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    ABSTRACT: In this study, we examined the influence of cold and hot environments on methamphetamine (METH) neurotoxicity in both drug-naive rats and animals previously exposed to different types of nanoparticles (NPs). Since METH induces oxidative stress, we also examined how a potential chain-breaking antioxidant H-290/51 (Astra-Zeneca, Mölndal, Sweden) affects METH-induced neurotoxicity. Exposure of drug-naive rats to METH (9 mg/kg, s.c.) at 4, 21, or 34 °C for 3 h resulted in breakdown of the blood-brain barrier (BBB), brain edema, and neuronal injuries, which all differed in severity depending upon ambient temperatures. The changes were moderate at 21 °C, 120-180 % larger at 34 °C, and almost absent at 4 °C. In rats chronically treated with NPs (SiO2, Cu, or Ag; 50-60 nm, 50 mg/kg, i.p. for 7 days), METH-induced brain alterations showed a two- to fourfold increase at 21 °C, a four- to sixfold increase at 34 °C, and three- to fourfold increase at 4 °C. SiO2 exposure showed the most pronounced METH-induced brain pathology at all temperatures followed by Ag and Cu NPs. Pretreatment with a potent antioxidant compound H-290/51 (50 mg/kg, p.o., 30 min before METH) significantly reduced brain pathology in naive animals exposed to METH at 21 and 34 °C. In NPs-treated animals, however, attenuation of METH-induced brain pathology occurred only after repeated exposure of H-290/51 (-30 min, 0 min, and +30 min). These observations are the first to show that NPs exacerbate METH-induced brain pathology in both cold and hot environments and demonstrate that timely intervention with antioxidant H-290/51 could have neuroprotective effects.
    No preview · Article · Jun 2015 · Molecular Neurobiology
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    ABSTRACT: Cerebrolysin is a peptide mixture able to ameliorate symptomatology and delay progression of neurological disorders such as Alzheimer's disease and dementia. The administration of this drug in humans presents several criticisms due to its short half-life, poor stability, and high doses needed to achieve the effect. This paper investigates the potential of polylactic-co-glycolide (PLGA) nanoparticles (NPs) as sustained release systems for iv administration of cerebrolysin in normal and brain injured rats. NPs were prepared by water-in-oil-in-water (w/o/w) double emulsion technique and characterized by light scattering for mean size and zeta potential and by scanning electron microscopy (SEM) for surface morphology. The NPs produced by double sonication under cooling at 60 W for 45 s, 12 mL of 1 % w:v of PVA, and 1:0.6 w:w drug/PLGA ratio (C-NPs4) displayed an adequate loading of drug (24 ± 1 mg/100 mg of NPs), zeta potential value (-13 mV), and average diameters (ranged from 250 to 330 nm) suitable to iv administration. SEM images suggested that cerebrolysin was molecularly dispersed into matricial systems and partially adhered to the NP surface. A biphasic release with an initial burst effect followed by sustained release over 24 h was observed. Long-term stability both at room and at low temperature of freeze-dried NPs was investigated. To gain deeper insight into NP stability after in vivo administration, the stability of the best NP formulation was also tested in serum. These PLGA NPs loaded with cerebrolysin were able to reduce brain pathology following traumatic brain injury. However, the size, the polydispersivity, and the surface properties of sample were significantly affected by the incubation time and the serum concentration.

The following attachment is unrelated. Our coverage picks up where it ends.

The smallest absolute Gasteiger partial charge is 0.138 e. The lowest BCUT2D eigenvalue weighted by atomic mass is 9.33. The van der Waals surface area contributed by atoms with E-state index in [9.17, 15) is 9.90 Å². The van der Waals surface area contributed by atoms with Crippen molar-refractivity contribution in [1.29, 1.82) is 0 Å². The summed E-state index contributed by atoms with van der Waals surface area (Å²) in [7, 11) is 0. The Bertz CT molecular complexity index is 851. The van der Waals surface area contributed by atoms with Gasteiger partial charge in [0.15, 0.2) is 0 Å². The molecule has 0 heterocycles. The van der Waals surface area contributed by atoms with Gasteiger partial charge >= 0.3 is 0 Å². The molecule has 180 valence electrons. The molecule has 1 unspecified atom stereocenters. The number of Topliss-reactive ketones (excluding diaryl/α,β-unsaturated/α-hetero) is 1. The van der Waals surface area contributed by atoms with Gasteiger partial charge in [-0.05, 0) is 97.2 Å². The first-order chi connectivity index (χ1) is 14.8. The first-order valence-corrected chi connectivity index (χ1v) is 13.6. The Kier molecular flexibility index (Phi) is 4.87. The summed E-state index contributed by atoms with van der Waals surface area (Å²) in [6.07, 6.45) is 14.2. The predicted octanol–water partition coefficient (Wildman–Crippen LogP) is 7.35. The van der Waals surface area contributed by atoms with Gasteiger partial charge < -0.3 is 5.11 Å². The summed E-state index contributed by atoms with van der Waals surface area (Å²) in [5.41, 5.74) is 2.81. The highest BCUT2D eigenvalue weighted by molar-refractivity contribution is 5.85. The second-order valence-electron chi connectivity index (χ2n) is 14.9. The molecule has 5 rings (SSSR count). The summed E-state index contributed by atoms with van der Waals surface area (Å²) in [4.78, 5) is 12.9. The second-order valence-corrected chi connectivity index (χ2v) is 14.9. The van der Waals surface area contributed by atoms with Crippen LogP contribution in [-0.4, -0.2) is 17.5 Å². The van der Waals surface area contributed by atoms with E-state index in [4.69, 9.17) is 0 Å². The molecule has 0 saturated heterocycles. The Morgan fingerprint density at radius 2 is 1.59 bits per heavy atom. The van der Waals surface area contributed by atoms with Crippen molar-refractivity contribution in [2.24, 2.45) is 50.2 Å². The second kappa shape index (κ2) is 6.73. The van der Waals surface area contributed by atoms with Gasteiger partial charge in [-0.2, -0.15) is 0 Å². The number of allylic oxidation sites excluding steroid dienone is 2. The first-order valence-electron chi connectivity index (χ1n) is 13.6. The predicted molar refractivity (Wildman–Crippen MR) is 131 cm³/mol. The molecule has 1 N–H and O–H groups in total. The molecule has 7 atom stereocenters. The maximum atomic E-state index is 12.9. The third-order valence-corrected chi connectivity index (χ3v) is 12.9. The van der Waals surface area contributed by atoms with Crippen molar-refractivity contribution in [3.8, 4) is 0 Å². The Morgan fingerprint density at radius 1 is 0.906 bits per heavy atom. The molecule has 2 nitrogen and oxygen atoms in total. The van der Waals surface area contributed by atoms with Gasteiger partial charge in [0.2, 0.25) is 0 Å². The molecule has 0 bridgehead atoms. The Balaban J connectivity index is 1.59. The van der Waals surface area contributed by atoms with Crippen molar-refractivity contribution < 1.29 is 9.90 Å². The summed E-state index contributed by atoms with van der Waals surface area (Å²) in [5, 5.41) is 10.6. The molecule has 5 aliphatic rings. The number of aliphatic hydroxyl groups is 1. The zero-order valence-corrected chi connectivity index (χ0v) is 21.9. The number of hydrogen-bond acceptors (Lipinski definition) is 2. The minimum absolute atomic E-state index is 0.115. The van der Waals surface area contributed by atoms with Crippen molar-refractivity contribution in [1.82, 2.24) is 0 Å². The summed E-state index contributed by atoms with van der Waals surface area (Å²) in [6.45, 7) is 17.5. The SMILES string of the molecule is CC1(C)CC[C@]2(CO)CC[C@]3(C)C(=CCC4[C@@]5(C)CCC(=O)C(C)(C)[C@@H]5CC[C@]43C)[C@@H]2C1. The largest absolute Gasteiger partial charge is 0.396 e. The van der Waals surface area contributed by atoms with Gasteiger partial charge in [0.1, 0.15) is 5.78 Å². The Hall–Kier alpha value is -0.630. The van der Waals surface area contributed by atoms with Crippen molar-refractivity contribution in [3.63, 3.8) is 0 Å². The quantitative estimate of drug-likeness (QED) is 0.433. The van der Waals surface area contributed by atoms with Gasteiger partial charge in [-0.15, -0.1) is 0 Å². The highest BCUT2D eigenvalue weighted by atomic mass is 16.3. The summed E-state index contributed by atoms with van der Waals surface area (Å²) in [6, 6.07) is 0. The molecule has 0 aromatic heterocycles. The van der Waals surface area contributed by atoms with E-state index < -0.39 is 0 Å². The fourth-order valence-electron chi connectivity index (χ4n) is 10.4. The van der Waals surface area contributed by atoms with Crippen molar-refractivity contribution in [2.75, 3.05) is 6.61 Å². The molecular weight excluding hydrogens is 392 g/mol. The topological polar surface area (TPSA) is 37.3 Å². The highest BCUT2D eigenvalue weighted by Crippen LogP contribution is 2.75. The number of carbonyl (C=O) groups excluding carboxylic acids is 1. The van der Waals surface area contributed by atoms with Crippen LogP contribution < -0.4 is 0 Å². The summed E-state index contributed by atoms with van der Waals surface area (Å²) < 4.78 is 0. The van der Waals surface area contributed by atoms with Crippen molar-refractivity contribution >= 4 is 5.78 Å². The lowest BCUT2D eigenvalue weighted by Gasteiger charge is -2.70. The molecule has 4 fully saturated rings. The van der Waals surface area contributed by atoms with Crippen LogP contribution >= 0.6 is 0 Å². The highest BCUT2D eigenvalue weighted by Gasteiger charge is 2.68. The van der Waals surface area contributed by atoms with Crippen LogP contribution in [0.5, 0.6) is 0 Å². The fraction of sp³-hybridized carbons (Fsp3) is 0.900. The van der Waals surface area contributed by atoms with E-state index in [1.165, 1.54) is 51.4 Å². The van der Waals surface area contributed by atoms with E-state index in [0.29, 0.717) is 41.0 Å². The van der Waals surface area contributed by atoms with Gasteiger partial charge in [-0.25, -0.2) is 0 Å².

No preview · Article · Jun 2015 · Molecular Neurobiology

  • No preview · Conference Paper · Jun 2015
  • Johannes Thome · Dafin F Muresanu